Glimpses of British Architecture in Shimla

Shimla, the queen of hills, enthralls you with the beauty of the high Himalayas, the energy of an urban city and the sleepy charms of a hill station. Located at a height of 6,890 ft., you are welcomed by lovely Deodar forests and enchanting mountain views.

It served as the summer capital of India in British India (and is the capital city of the state of Himachal Pradesh) and is a place where you can have your regular urban fun while at the same time it will be a treat for heritage architecture in India.

Take a walk on mall extending from the ridge to the Viceregal Lodge you will be a witness to Shimla’s unique personality and place in history. A stroll in the enchanting mall will take you through the pleasures of the magnificent views surrounding the hills which are framed in dripping Cedars and Cypresses, the traces of sunlight falling on the giants of colonial architecture and to the almost isolated wooden trials.


Photographer: Turya Samaddar

Heritage zone
Start from the ridge and walk the entire stretch of about 3 Km up to the Viceregal Lodge. En route you will see the ever changing characteristic of the road from the busy concentrated shops, roadside vendors lined with cozy and inviting benches, gradually up to the heritage buildings which lie sprawled in a more quiet and peaceful surroundings, and finally leading to the thick forests views from the hustle and bustle of the ridge.
Heritage building and architecture

The British had made Shimla the summer capital of the Viceroy from May till July, Shimla used to be the center of administrative activities and thus Shimla is richly populated with buildings, homes, churches, and lodges which are typically British in architecture . The architecture in Shimla is colonial architecture. Renaissance influenced designs and Neo Gothic architecture are predominantly present in the buildings. A few icons of architectural splendor not to be missed are:

Viceregal Lodge
Viceregal Lodge (now home of Indian Institute of Advance Study), this imposing structure can easily be passed off as Grand British house or even palace. The building’s exterior is done in grey sandstone and light blue limestone, the Gothic style icon girders, beams and trusses give it the look of a European castle. Grand staircase and teak paneling in the main hall are worth a look. There is a small museum also in the premises for a small entry fee of Rs. 20/-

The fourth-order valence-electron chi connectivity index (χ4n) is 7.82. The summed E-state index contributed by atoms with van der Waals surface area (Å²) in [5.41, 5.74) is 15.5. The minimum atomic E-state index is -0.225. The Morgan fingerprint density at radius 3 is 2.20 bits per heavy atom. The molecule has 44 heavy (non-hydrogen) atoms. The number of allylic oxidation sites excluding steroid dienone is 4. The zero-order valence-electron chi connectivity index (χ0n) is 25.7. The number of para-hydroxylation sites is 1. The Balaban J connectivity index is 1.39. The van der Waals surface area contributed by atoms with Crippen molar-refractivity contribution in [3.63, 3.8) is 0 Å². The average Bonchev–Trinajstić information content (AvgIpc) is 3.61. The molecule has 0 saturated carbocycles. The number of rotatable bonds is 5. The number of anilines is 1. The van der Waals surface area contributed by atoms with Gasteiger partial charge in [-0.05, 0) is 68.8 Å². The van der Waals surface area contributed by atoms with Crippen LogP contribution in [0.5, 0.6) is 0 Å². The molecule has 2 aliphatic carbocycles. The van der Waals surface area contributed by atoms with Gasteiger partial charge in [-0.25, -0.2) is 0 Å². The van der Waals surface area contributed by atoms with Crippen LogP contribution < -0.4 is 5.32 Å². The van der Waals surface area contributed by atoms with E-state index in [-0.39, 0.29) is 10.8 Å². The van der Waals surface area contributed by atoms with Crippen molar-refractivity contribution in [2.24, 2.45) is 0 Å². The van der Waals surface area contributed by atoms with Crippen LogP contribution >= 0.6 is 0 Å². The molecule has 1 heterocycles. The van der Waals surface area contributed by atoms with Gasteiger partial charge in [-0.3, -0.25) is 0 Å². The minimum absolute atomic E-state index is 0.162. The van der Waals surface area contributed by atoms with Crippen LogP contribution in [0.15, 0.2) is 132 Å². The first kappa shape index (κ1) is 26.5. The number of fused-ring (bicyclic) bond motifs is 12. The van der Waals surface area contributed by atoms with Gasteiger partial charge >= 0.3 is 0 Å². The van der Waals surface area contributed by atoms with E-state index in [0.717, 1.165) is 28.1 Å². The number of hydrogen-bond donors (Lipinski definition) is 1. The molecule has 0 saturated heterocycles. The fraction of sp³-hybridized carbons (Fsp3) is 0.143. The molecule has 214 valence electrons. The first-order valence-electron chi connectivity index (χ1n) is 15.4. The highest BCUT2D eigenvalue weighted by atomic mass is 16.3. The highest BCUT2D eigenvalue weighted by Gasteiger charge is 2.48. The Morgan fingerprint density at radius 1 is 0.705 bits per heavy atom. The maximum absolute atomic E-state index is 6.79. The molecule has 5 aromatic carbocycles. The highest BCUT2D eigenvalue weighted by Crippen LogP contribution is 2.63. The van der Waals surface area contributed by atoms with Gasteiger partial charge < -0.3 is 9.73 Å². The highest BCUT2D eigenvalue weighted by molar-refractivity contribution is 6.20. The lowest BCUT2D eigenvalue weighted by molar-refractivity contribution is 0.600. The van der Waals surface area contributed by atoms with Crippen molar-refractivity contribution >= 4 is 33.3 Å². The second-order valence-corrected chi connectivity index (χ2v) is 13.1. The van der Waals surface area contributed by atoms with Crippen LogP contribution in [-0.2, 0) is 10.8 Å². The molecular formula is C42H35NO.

Christ church
The Christ church illustrates the European architecture in British India. Christ church has been operational since 1857, and its cream colored spires can be spotted from miles as you approach Shimla. The most important attraction of the church is its stained glass windows with rich and intricate designs. It also houses a charming but small red-roofed stoned building of the state library which is in operation since 1860.


Photographer: Aritra Banerjee

Others
As you come out of the ridge stretch, there are a plethora of architectural fineries spread on your way. The Telegraph building in red, green and grey is 87 years old which now is functional as the BSNL office.

Back on the mall; walk on to admire the pretty state bank of India building dated back to 1903, which then housed the Imperial Bank.

Walk ahead and come face to face with an unusual looking structure, the Railway Board Building (1896).
Next in the heritage zone can be seen an impressive Gorton Castle, the red roof and turrets of which are visible from various places in Shimla.

Right behind it, is the Himachal’s Vidhan Sabha (Legislative Assembly). Take a road leading upwards and reach the State Museum on Invevarm Hill. The museum is a showcase of the cultural and architectural heritage of Shimla. Go onwards from here to the Viceregal Lodge.


Photographer: Turya Samaddar


Photographer: Turya Samaddar

Take a trip to the enchanting Shimla for relaxing holidays with historical influences.

How to get there
Shimla is 370 kilometers from Delhi, there are several flights that can take you from Delhi. Several buses are available from different parts of India, that can take you to Shimla. If you want to travel by train, you can go up to Kalka–Shimla Railway, from there you need to catch a different train to Shimla.

Author: Pooja S. Banerjee

A pharmacist by profession,Pooja has research experience in the field of herbal medicine and medicinal chemistry. She has also authored many International and National research and review papers in peer reviewed journals. Her passion for writing has made her foray into the world of medical writing. She writes travel blogs for creative satisfaction.

Comments

  1. I love the old British Architecture that has been built in India long-time ago. It is sad some of those beautiful buildings are demolished for roads and other constructions. I hope the government and the people will save the remaining buildings that portray the India British architecture.

  2. During my stay in Chennai, I saw several building that are build during British time in India. Most of them are big and displays the Indo-Saracenic architectural features of during British time in India.

  3. British style building are slowly disappearing in Chennai due to new construction, road expansion, etc, not sure how it is preserved in Shimla, I hope these historical buildings can be there for the future generations to see and appreciate the history.

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